November 27, 2014

Elyria
Cloudy
31°F
test

St. Jude student headed to D.C. after bee triumph

How do you win a spelling bee these days? If you’re taking a leaf from eighth-grader Veto Lopez’s spell-book, the answer is: don’t study!

Upon correctly spelling the word “teriyaki,” Veto, 13, from St. Jude School in Elyria, was declared the winner of the 29th annual Chronicle-Telegram Regional Finals Bee on Friday night, scoring him a championship trophy and a guaranteed spot in the 85th annual Scripps National Spelling Bee Competition in Washington, D.C., later this year.

A top-16 contender from the East District Spelling Bee on March 9, Veto got out in the fifth round with the word “cachet.”

But this time, Veto, who knew he’d get far in the bee, but not “far, far,” revealed his secret  — he refused to study the night before.

“I didn’t really want to,” he said Friday.

And that was that.

So how, exactly, did he win? In a combination of pure skill, some luck and coolheadedness under pressure, Veto made it through eight rounds of the most competitive spelling of the season. Dodging words received by his competitors like “kerplunk” and “malihini,” Veto held his own through “janitor,” “oxford,” “mulligan” and others.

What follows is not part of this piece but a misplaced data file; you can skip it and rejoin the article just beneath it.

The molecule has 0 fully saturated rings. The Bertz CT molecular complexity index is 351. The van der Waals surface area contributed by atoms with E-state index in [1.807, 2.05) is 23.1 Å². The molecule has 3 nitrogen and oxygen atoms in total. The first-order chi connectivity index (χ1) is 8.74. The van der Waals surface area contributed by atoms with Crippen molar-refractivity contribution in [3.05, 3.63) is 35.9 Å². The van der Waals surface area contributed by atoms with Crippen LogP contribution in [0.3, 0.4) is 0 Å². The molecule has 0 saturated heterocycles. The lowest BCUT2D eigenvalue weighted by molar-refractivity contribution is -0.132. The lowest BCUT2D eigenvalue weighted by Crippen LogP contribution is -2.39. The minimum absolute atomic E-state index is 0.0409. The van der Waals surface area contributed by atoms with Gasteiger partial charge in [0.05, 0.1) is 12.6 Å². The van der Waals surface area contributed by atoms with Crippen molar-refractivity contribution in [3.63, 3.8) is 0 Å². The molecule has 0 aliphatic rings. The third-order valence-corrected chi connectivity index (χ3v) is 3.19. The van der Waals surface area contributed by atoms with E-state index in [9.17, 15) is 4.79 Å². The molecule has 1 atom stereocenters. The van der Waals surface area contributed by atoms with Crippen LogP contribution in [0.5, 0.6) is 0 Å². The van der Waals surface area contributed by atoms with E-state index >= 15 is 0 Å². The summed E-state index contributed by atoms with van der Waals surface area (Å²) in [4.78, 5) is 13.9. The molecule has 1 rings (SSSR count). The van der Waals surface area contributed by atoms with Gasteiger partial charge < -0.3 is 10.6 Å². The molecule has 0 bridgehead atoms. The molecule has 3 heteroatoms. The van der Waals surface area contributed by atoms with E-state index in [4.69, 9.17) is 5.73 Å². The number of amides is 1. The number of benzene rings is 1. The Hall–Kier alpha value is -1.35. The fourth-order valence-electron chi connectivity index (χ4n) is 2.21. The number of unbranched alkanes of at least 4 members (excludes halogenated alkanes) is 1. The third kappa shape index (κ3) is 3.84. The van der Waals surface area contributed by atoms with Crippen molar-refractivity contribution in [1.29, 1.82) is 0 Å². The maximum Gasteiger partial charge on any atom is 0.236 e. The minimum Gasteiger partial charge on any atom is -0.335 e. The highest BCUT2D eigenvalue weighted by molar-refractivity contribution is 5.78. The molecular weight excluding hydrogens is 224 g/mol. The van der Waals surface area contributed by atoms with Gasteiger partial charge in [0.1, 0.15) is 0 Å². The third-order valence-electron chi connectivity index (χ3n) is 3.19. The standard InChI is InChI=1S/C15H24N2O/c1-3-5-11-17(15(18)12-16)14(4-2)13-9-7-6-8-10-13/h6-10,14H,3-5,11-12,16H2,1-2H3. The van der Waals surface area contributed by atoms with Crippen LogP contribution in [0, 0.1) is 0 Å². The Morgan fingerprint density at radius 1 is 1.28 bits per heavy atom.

He reasoned them out, calmly and slowly.

“I just think about each word, and I try spelling it out my head before I say it,” he said.

His designated spelling adviser, Kasey Puskas, a middle school social studies teacher at St. Jude, praised Veto for being both “a really good student” and having “a laid-back personality.” She’ll continue advising him until he leaves for D.C. — and hopefully, if her schedule permits, she’ll go along.

Runner-up Michael Boehm, 13, from Holy Trinity School in Avon, was a “little disappointed,” but overall “really, really happy.”

“It’s just a lot of fun,” he said with a smile.

Michael made it through “etymology,” “keno” and “noggin,” but stumbled on his final word.

“The last word, ‘libretto,’ was definitely the hardest for me — I just couldn’t process it at the time,” Michael said.

Veto captured the title in the final round as he correctly fixed Michael’s error (an “e” instead of the first “i”), and secured his win with a little help from “teriyaki.”

While Michael will watch from home with a (relatively large) trophy and the bragging rights involved with being able to spell the word “ciliary” off-the-cuff, Veto moves on to compete with 277 of the nation’s best spellers in Washington, D.C.

The pre-teens will compete in the 85th Scripps National Spelling Bee, the largest and most widely-televised spelling bee in the country. “Bee Week” kicks off on May 30, and the Championship Finals will air live at 8 p.m. on May 31 on ESPN.

Veto’s a little nervous at the prospect, he admits. “These’ll be the best spellers in the whole country!” he said.

So what does he solemnly swear to his loyal fans that he’ll do before the national competition in May?

He paused. “This time I’ll study,” he said. “I promise.”

Contact Emily Kennedy at 329-7243 or ekennedy@chroniclet.com.